Call for treatment within 24 hours if you have atrial fibrillation that comes and
goes, have previously been evaluated and treated, and are not experiencing
chest pain, shortness of breath, weakness, or fainting.
Call if you have persistent atrial fibrillation while you are on medical therapy
for the condition or you note worsening of your symptoms, or new symptoms such
or mild shortness of breath.
Call if you have questions about
medications and dosages.
Call 911 for emergency medical services when atrial fibrillation occurs with any
of the following:
Not all heart palpitations are atrial fibrillation,
but a continuing feeling of your heart fluttering in your chest together with a
fast or slow pulse should be evaluated by your doctor or at a hospital emergency
There is no effective home treatment for atrial
fibrillation. If your doctor recommends lifestyle changes or prescribes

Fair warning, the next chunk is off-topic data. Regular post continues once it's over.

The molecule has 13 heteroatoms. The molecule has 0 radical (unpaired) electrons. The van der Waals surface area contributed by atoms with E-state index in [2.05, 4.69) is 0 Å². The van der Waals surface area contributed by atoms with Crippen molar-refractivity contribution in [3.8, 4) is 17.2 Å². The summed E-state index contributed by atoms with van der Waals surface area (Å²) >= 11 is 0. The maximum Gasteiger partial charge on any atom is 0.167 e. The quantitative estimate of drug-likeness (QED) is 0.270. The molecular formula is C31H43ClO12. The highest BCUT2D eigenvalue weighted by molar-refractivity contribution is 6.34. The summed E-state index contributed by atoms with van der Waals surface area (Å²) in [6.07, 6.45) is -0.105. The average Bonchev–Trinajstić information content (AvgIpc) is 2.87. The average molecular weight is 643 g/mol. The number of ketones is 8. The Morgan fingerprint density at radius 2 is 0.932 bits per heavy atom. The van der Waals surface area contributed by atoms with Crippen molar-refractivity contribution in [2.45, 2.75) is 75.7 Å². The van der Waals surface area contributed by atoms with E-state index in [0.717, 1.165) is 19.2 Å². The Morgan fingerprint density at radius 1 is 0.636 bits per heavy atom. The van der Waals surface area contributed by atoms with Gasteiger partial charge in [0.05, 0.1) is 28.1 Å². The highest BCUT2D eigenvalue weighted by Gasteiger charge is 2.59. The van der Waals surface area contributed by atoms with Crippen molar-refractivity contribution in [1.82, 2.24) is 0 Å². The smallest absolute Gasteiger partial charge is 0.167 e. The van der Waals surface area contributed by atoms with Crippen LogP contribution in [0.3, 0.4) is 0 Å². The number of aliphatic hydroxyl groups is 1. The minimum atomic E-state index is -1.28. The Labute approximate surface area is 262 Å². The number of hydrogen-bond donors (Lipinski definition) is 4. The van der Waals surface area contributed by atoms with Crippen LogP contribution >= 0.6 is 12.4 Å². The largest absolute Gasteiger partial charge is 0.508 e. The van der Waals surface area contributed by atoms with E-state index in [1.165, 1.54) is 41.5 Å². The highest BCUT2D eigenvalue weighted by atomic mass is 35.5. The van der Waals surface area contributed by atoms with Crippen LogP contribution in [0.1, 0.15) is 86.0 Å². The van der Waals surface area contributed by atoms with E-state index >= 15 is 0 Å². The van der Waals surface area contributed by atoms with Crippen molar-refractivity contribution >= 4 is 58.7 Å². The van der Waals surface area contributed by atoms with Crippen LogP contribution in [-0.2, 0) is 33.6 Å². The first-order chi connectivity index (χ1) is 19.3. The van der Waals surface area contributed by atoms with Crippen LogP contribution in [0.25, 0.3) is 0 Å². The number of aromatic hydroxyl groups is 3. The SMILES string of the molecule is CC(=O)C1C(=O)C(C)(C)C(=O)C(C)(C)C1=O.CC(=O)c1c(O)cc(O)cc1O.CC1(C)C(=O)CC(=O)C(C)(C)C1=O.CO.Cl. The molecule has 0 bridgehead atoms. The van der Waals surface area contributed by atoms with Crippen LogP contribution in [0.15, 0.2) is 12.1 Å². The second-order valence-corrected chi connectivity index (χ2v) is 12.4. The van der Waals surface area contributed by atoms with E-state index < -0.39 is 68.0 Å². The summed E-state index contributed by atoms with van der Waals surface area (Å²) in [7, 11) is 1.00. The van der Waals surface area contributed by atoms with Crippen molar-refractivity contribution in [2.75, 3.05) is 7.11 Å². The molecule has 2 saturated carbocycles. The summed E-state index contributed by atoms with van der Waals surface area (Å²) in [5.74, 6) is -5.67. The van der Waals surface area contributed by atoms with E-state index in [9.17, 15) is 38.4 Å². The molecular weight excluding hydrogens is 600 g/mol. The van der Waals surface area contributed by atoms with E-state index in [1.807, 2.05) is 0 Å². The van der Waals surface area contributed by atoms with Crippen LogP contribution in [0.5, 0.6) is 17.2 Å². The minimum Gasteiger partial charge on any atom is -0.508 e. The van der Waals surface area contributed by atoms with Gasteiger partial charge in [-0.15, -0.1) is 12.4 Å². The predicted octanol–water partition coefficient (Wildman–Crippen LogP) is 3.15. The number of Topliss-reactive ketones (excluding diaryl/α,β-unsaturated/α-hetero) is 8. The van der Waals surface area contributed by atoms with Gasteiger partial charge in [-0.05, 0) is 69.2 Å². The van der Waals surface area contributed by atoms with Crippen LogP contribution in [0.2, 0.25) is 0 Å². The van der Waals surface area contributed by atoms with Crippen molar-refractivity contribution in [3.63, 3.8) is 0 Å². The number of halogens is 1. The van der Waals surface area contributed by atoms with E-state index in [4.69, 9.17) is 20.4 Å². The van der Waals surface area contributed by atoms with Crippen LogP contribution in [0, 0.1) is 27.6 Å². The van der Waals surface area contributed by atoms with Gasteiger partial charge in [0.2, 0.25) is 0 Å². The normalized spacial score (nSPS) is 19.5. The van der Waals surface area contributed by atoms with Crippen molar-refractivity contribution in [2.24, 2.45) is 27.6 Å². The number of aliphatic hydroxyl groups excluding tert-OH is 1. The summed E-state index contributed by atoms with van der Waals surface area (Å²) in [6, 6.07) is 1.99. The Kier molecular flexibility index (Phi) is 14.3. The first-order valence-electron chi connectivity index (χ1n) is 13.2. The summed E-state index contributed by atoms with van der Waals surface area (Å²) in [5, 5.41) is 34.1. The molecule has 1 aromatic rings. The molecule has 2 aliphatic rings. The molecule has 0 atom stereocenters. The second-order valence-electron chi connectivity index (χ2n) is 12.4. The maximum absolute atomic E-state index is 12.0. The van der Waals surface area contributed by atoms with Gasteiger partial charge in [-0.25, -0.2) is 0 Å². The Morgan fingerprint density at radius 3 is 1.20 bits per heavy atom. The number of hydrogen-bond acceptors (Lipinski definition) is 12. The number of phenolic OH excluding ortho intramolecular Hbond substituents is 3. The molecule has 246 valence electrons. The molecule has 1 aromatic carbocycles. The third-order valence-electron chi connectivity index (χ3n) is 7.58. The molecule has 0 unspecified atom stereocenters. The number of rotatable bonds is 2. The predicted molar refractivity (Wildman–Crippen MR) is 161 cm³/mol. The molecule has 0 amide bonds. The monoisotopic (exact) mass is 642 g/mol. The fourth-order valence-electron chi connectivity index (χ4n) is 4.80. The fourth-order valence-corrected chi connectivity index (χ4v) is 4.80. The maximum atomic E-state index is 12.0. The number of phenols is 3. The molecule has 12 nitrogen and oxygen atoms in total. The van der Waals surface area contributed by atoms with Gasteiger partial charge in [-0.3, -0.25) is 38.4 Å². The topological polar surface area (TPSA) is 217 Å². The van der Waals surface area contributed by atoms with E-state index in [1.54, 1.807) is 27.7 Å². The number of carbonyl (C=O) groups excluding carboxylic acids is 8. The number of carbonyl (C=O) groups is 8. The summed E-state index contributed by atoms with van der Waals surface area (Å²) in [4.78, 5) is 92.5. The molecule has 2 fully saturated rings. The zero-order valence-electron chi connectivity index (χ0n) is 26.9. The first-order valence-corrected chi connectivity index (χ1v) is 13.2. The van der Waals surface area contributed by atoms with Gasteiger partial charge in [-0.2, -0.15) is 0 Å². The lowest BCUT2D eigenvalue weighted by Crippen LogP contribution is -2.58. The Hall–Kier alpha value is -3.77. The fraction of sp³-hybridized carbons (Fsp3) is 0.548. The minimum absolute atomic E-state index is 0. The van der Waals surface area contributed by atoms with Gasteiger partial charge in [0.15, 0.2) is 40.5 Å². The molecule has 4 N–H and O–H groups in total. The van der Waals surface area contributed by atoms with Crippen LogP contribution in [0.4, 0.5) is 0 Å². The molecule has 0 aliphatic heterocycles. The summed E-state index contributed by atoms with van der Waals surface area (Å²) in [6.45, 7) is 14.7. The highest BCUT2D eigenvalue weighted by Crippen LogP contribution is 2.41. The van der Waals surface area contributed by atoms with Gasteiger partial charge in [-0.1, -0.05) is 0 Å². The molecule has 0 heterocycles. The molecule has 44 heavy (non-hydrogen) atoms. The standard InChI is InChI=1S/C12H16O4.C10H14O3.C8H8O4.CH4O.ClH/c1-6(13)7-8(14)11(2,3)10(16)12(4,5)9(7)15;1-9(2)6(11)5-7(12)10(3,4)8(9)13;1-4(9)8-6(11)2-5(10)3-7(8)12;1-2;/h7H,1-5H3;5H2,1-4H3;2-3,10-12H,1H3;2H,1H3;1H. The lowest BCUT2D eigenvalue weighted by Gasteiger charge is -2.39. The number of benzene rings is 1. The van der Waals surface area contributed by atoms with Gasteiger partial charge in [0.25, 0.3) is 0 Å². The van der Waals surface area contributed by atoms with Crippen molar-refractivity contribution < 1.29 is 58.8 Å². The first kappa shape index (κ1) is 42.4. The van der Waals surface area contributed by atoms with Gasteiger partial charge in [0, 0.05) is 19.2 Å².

medicine, follow his or her recommendations exactly. This is the only way to see
whether the treatment works.
If you do not have atrial fibrillation, you can lower your chance of getting this
arrhythmia by reducing your risk factors. This includes risk factors for coronary
heart disease and high
If you have atrial fibrillation, your health care provider may prescribe
treatments for the underlying cause and to prevent future episodes of atrial
fibrillation. These treatments might include any of the following (see Medical
treatment for more information).
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